The time has finally come—your child has begun to express an interest in music, and the discussion emerges about what instrument to choose. While every instrument has its benefits and appeal, learning to sing provides an excellent introduction to any new student’s musical education and can often be less intimidating than learning an instrument, especially for kids. Additionally, since the only element needed to sing (the voice) is already at hand, singing lessons don’t require the student/ parents to invest in an expensive instrument upfront.
In this article, I’ve articulated both what to expect as well as how to best prepare, and have provided an overview of specific goals accomplished from taking singing lessons for any child and parent new to process. Using this information, I hope to paint an accurate portrait of what singing lessons for kids will both look like and, in time, what voice students will achieve throughout their musical journey.
What to Expect
Learning to sing requires as much focus and devotion to practice as learning any other instrument—if you feel that your child might be too young to learn an instrument, your child is too young to begin singing lessons as well. That being said, singing lessons for kids are typically structured with a bit more flexibility than lessons in other instruments, potentially making them more appealing to students with no previous musical experience. These structural differences will vary from teacher to teacher, but one of the primary differences is that singing lessons are a very physical experience, and a great deal of attention is paid to posture and breathing technique. These lessons may even involve gentle stretches to warm up the body for healthy singing.
Singing lessons will introduce the student to general musical concepts and should include music theory in order to build a solid musical foundation and introduce the skills necessary for learning any instrument. Remember—a singer is as much a musician as a pianist or guitarist and should therefore expect to gain as thorough a musical education as an instrumentalist. And just as you would when learning any other instrument, singing lessons for kids should be approached with a balance of consistency and patience.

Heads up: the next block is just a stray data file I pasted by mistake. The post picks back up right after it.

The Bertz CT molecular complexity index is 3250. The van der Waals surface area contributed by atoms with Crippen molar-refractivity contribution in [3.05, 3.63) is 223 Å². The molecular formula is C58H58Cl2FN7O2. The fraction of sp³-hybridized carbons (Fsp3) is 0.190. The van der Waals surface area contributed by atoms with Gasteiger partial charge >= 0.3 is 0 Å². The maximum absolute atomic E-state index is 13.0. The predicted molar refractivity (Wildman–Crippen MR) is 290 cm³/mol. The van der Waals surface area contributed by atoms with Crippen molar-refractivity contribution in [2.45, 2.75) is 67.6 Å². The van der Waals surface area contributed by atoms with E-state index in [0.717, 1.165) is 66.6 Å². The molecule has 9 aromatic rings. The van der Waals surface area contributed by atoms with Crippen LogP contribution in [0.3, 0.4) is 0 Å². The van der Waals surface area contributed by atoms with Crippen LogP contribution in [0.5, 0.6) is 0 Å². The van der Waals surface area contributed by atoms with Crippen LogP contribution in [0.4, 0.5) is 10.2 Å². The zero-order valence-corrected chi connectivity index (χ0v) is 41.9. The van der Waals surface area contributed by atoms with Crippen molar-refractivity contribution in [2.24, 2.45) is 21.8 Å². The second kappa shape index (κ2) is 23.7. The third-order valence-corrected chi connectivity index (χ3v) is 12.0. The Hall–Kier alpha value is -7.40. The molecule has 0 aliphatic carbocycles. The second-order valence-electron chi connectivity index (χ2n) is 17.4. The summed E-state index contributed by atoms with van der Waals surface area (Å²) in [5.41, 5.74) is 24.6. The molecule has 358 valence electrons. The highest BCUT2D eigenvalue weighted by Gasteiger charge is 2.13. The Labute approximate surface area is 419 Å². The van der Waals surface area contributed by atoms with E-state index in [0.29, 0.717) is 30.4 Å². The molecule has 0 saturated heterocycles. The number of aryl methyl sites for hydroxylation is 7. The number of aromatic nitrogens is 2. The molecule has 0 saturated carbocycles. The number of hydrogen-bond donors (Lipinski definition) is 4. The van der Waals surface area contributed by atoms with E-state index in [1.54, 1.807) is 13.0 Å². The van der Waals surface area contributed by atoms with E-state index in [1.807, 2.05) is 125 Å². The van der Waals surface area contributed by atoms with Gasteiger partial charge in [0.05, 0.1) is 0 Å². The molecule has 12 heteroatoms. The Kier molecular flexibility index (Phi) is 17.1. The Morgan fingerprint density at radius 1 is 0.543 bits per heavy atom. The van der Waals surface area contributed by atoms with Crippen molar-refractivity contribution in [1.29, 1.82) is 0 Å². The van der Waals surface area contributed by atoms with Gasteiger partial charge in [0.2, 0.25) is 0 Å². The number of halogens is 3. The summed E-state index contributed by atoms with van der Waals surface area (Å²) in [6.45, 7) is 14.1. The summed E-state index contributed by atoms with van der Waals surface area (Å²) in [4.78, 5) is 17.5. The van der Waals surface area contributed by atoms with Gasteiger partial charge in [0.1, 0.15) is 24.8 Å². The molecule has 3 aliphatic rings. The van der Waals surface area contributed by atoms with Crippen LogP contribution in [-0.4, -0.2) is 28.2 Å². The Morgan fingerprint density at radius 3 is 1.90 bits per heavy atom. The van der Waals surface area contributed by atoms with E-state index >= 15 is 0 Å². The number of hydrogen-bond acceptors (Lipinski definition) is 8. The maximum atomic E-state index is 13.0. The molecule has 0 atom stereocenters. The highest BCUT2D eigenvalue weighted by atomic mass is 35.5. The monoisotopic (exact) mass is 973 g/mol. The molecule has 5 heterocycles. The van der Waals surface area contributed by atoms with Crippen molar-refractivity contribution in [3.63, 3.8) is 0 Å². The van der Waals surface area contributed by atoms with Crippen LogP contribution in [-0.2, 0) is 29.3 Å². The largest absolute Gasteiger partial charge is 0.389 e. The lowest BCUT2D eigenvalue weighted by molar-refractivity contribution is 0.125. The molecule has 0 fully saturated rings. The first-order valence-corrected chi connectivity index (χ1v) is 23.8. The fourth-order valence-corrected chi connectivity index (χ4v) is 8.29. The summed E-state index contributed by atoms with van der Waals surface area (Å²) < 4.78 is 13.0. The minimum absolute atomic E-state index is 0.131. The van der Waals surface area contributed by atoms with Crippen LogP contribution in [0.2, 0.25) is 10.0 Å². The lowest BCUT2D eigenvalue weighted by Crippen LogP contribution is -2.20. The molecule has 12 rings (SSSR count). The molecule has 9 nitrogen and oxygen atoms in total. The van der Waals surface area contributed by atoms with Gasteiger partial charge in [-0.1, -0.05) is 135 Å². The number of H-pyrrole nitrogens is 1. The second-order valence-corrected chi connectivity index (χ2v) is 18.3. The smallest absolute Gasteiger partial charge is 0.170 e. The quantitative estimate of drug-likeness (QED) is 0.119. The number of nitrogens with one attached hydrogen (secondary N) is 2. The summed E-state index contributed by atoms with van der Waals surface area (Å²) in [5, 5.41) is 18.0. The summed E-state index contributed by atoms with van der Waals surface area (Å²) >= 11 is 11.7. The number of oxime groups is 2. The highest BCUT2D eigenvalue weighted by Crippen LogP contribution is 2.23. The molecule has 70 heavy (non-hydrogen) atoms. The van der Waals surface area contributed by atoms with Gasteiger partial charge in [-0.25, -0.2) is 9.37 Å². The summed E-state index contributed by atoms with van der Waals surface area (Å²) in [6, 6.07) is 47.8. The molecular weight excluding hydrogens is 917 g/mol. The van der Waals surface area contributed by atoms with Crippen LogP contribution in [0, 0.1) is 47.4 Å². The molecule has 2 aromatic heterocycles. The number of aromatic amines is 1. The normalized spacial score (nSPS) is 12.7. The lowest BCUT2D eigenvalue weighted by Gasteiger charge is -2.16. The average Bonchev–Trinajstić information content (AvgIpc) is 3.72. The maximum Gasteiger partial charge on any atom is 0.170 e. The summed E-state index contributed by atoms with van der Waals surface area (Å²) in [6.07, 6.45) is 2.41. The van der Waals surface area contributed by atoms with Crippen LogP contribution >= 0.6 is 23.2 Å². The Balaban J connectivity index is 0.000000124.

Ideally, lessons should occur on a weekly basis but shouldn’t exceed 30 or 45 minutes, no matter the experience level. Hour-long singing lessons for kids are incredibly fatiguing and can not only ultimately discourage the student but also cause vocal damage in the long-term. Once matured into mid-to-late teens, voice students can safely approach extended voice lesson lengths.
How to Prepare
Singing lessons for kids typically include both training in vocal warm ups and technical exercises as well as learning new vocal repertoire. While most children go into their first singing lesson expecting the second aspect, learning warm ups and breathing techniques can be met with impatience and frustration, especially if unexpected. While the technical work involved in singing lessons is absolutely necessary, the “work” aspect will begin to disappear as the student observes how improved technique makes the singing experience much more enjoyable and rewarding.